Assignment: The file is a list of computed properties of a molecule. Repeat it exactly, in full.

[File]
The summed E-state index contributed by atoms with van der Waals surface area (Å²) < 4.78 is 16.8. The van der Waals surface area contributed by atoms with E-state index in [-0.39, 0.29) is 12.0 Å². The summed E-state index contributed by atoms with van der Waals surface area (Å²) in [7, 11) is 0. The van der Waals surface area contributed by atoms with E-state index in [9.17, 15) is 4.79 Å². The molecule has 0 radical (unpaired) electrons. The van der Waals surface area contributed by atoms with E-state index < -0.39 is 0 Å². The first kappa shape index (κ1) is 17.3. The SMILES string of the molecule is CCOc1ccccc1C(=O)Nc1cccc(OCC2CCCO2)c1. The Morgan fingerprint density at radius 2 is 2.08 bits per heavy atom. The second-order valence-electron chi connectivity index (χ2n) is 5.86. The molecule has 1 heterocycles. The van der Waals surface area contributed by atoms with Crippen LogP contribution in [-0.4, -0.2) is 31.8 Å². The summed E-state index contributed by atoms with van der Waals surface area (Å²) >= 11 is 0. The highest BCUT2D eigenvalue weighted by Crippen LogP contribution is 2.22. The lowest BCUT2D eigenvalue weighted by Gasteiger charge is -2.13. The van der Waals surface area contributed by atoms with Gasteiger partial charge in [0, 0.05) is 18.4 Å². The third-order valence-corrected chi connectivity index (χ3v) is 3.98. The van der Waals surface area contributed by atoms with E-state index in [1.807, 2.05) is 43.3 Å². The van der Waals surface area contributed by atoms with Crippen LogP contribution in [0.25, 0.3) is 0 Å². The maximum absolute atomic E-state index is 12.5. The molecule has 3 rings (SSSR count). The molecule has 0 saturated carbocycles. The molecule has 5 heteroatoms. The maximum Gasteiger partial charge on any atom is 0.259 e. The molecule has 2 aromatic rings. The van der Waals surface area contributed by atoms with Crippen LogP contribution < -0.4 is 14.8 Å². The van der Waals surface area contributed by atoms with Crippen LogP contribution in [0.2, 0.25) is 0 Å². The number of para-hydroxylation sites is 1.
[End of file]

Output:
The summed E-state index contributed by atoms with van der Waals surface area (Å²) < 4.78 is 16.8. The van der Waals surface area contributed by atoms with E-state index in [-0.39, 0.29) is 12.0 Å². The summed E-state index contributed by atoms with van der Waals surface area (Å²) in [7, 11) is 0. The van der Waals surface area contributed by atoms with E-state index in [9.17, 15) is 4.79 Å². The molecule has 0 radical (unpaired) electrons. The van der Waals surface area contributed by atoms with E-state index < -0.39 is 0 Å². The first kappa shape index (κ1) is 17.3. The SMILES string of the molecule is CCOc1ccccc1C(=O)Nc1cccc(OCC2CCCO2)c1. The Morgan fingerprint density at radius 2 is 2.08 bits per heavy atom. The second-order valence-electron chi connectivity index (χ2n) is 5.86. The molecule has 1 heterocycles. The van der Waals surface area contributed by atoms with Crippen LogP contribution in [-0.4, -0.2) is 31.8 Å². The summed E-state index contributed by atoms with van der Waals surface area (Å²) >= 11 is 0. The highest BCUT2D eigenvalue weighted by Crippen LogP contribution is 2.22. The lowest BCUT2D eigenvalue weighted by Gasteiger charge is -2.13. The van der Waals surface area contributed by atoms with Gasteiger partial charge in [0, 0.05) is 18.4 Å². The third-order valence-corrected chi connectivity index (χ3v) is 3.98. The van der Waals surface area contributed by atoms with E-state index in [1.807, 2.05) is 43.3 Å². The van der Waals surface area contributed by atoms with Crippen LogP contribution in [0.25, 0.3) is 0 Å². The maximum absolute atomic E-state index is 12.5. The molecule has 3 rings (SSSR count). The molecule has 0 saturated carbocycles. The molecule has 5 heteroatoms. The maximum Gasteiger partial charge on any atom is 0.259 e. The molecule has 2 aromatic rings. The van der Waals surface area contributed by atoms with Crippen LogP contribution < -0.4 is 14.8 Å². The van der Waals surface area contributed by atoms with Crippen LogP contribution in [0.2, 0.25) is 0 Å². The number of para-hydroxylation sites is 1.